He finished the afternoon completing 23-of-31 passes for 299 yards and three touchdowns. Julio Jones looks primed to live up to the heightening expectations many set for him entering his second professional season. His combination of size, speed and aggressiveness make him an exceedingly difficult cover.
Roddy White is Roddy White, a steady chain-mover with ample big-play ability, while Tony Gonzalez is the most prolific tight end in NFL history.
Talk about a luxurious situation for Matty Ice.
However, his offensive line is far from stellar, and they were fortunate Tamba Hali was suspended by the league for the opening game.
Facing Von Miller, Elvis Dumervil and Co. will undoubtedly test the Falcons' offensive front, but they dodge another bullet as the Broncos' starting defensive tackle Ty Warren was lost for the year when he tore his right triceps against the Steelers.
Ryan should be able to move the ball through the air, but he'll have a much more difficult time than he did against the Chiefs last week.
Chances to repeat Week 1 success: 45 percent
Murray ran violently against the intimidating Giants front seven to open the season and amassed 131 yards on 20 carries, good for a 6.6 yards per carry average.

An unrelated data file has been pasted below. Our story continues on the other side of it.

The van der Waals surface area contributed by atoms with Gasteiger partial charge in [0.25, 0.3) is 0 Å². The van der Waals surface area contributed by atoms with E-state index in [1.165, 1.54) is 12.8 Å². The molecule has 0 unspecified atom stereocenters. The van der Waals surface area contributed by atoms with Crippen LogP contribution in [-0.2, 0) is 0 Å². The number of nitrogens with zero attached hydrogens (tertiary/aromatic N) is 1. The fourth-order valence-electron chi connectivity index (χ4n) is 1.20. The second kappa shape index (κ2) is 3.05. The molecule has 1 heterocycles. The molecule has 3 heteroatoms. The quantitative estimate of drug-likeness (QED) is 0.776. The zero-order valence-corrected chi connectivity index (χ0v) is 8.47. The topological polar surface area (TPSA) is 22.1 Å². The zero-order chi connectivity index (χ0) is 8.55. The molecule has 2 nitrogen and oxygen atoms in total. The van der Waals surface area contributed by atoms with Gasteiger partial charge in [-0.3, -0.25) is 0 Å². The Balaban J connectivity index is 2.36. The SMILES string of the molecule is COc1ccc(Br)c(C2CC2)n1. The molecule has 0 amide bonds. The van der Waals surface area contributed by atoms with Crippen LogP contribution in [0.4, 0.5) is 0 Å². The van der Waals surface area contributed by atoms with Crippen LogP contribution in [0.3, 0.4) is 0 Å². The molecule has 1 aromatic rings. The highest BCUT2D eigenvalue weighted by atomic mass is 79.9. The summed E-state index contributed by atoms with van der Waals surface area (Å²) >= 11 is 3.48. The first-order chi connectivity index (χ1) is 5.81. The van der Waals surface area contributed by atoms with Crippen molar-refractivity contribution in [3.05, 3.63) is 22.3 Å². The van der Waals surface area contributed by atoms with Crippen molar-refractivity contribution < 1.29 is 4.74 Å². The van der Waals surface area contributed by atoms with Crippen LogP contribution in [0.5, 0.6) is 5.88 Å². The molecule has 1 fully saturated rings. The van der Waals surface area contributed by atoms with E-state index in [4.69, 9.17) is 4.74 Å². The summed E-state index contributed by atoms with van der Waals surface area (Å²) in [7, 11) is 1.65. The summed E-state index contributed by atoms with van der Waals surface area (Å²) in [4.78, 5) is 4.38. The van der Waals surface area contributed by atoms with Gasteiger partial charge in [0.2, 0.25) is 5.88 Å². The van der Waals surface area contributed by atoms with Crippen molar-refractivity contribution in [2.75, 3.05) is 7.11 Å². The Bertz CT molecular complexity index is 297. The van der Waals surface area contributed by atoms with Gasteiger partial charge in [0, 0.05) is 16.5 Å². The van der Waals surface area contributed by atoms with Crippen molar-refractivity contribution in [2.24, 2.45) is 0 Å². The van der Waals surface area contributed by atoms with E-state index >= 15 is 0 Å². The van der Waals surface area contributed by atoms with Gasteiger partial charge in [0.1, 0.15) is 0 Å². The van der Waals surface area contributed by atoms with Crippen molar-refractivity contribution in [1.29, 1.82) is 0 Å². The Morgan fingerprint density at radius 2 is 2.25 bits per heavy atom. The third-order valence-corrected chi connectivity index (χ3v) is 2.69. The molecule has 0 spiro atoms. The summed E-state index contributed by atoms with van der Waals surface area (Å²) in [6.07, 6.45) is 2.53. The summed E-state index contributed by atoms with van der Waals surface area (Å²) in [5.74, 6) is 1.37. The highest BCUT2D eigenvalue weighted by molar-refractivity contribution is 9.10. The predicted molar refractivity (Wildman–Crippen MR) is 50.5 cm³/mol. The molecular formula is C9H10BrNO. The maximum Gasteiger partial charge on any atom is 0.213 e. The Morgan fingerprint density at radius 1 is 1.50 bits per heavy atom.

He didn't seem slowed by the broken ankle that prematurely ended his 2011 campaign, cutting decisively and bursting through the line of scrimmage.
His Cowboys face an under-appreciated Seattle Seahawks defense in Week 2, a unit that will undoubtedly test Murray and Dallas' offensive line.
They held a rather pedestrian Cardinals running game to a paltry 2.2 yards per carry in Week 1, but Beanie Wells was clearly not at 100 percent.
Murray has the natural skill, vision and power to piece together another impressive game, and he'll be running behind a punishing offensive front.
But another 6.6-yard-per-carry game doesn't seem likely. Then again, averaging over six yards per rush isn't easy against any defense. Murray set the bar high against Big Blue.
Chances of repeating Week 1 success: 25 percent
Although the Bills were trounced against the Jets 48-28, Spiller had a tremendous performance. He toted the rock 14 times for 169 yards and had a 56-yard touchdown scamper in which he broke a few tackles and accelerated into the end zone.